The following is the rough draft of my column filed on July 14th this year, suggesting to readers that we might be in for some heavy weather…
We are hearing a lot about global warming at the moment, but I am seriously beginning to wonder whether we are seeing the early signs of global freezing when it comes to jobs. It may seem crazy to be suggesting that that we may be in for a downturn in the jobs market after years of hearing the rhetoric about the war for talent, but at the very least there appears to be a lot of uncertainty around.
My advice to career changers over the last ten years has often been to move jobs if you feel unsure, unhappy or stuck in your current role. Jobs for skilled and experienced people have been plentiful during this period across most industry sectors. However with the exception of the phenomenal growth in mining and resources and iphone 3g sales, the picture looks far less rosy in other industries.
The credit crunch along with hugely increased costs for petrol, energy generally and rising interest rates have just got to hurt many organisations and employers. These increased costs are going to make employers think twice before hiring new staff or possibly replacing staff. Some companies will be even more tempted to look overseas for cheaper staff.
In the last 3 months I have heard the expression “batten down the hatches” from at least 10 senior executives working across a range of industry sectors including retail, banking, manufacturing, hospitality and entertainment. The early signs of this include a tightening of spending and cost cutting initiatives. This is not limited to photocopying on both sides of the paper, but the people I am talking to are saying that they are now having to refer up the chain of command all hiring decisions and requests.
I am no expert on stock market fluctuations, but it is interesting to note that the share price of many listed recruitment firms in Australia appear to have fallen quite a bit over the last 3 – 12 months. There may well be a perfectly simple and positive reason for these observed falls not apparent to a novice like me, but in the context of what I am hearing and reading, this just adds another dimension of uncertainty to the mix.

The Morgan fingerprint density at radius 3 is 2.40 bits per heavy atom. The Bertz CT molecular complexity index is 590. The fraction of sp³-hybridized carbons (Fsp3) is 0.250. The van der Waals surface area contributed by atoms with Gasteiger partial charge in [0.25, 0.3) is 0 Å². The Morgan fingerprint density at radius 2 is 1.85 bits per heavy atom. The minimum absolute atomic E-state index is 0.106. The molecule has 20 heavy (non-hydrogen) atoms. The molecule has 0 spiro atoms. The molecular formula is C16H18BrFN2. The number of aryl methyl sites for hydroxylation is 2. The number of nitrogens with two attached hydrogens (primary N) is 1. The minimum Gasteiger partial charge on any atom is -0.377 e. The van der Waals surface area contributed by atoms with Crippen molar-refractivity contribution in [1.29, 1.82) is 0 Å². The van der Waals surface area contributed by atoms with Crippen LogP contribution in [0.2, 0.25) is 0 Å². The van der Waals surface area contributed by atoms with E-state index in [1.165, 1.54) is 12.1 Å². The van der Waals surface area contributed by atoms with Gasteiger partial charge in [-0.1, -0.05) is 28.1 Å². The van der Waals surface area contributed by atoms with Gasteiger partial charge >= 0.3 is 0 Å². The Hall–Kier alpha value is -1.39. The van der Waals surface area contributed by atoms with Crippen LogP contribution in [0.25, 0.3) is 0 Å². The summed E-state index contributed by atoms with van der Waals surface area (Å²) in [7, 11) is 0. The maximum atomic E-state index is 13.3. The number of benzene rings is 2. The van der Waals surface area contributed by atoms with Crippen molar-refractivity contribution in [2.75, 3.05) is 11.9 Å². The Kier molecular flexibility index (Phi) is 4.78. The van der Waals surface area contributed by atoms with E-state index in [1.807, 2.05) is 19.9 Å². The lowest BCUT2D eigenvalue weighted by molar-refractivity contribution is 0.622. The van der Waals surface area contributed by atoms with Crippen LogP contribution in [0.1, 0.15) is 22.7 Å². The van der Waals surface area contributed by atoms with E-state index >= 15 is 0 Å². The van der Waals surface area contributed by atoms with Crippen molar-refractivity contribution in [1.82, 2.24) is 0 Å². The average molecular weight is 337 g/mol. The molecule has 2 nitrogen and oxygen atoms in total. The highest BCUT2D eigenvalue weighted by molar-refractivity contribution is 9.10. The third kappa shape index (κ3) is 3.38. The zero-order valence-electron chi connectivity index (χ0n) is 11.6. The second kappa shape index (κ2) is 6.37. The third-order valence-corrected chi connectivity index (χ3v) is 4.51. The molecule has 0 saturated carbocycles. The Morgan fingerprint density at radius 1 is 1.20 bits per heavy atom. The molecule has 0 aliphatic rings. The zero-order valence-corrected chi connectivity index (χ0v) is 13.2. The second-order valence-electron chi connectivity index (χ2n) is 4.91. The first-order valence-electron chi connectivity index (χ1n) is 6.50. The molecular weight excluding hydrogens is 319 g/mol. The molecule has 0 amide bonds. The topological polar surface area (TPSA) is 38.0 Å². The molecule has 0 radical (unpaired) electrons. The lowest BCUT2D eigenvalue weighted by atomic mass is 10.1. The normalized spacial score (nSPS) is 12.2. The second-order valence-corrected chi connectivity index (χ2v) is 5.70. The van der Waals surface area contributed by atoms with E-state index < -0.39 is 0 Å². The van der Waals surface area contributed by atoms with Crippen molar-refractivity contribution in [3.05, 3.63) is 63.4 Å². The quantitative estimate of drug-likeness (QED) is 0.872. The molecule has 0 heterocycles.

Whether or not this is an early sign of an imminent recruitment freeze or not is probably as difficult to determine as most other complex issues like global warming. However it is difficult to believe that employment prospects have not gotten bleaker in areas such as the building industry and perhaps retail given the headlines we are seeing about the downturn in housing.
Part of the problem may be the very nature of uncertainty. As I have observed on many occasions before in this column, uncertainty tends to lead to overly cautious career behaviour. However in the same way that we are being told to get used to higher petrol prices, perhaps the abundance of jobs across most sectors may be lessoning. The confusion that is leading one day to reports saying house prices in Sydney will increase by 20% over the next 18 months and the next day raising the spectre of 1 in 100 year recession, is probably also spooking employers. Business confidence is reported to be at its lowest since 9/11. To add to the confusion, it is likely that there is a lot of variation in people’s experience of the job market.
It is probably not a bad idea to dust off the resume and make sure it is in good order to be prepared. I am sure that there will continue to be strong demand for highly talented and skilled people – there always is. However, it is probably more important than ever to look closely at what you might be leaving behind and exactly what you are getting into. Just perhaps, now might be a good time to think particularly carefully about all aspects of career change.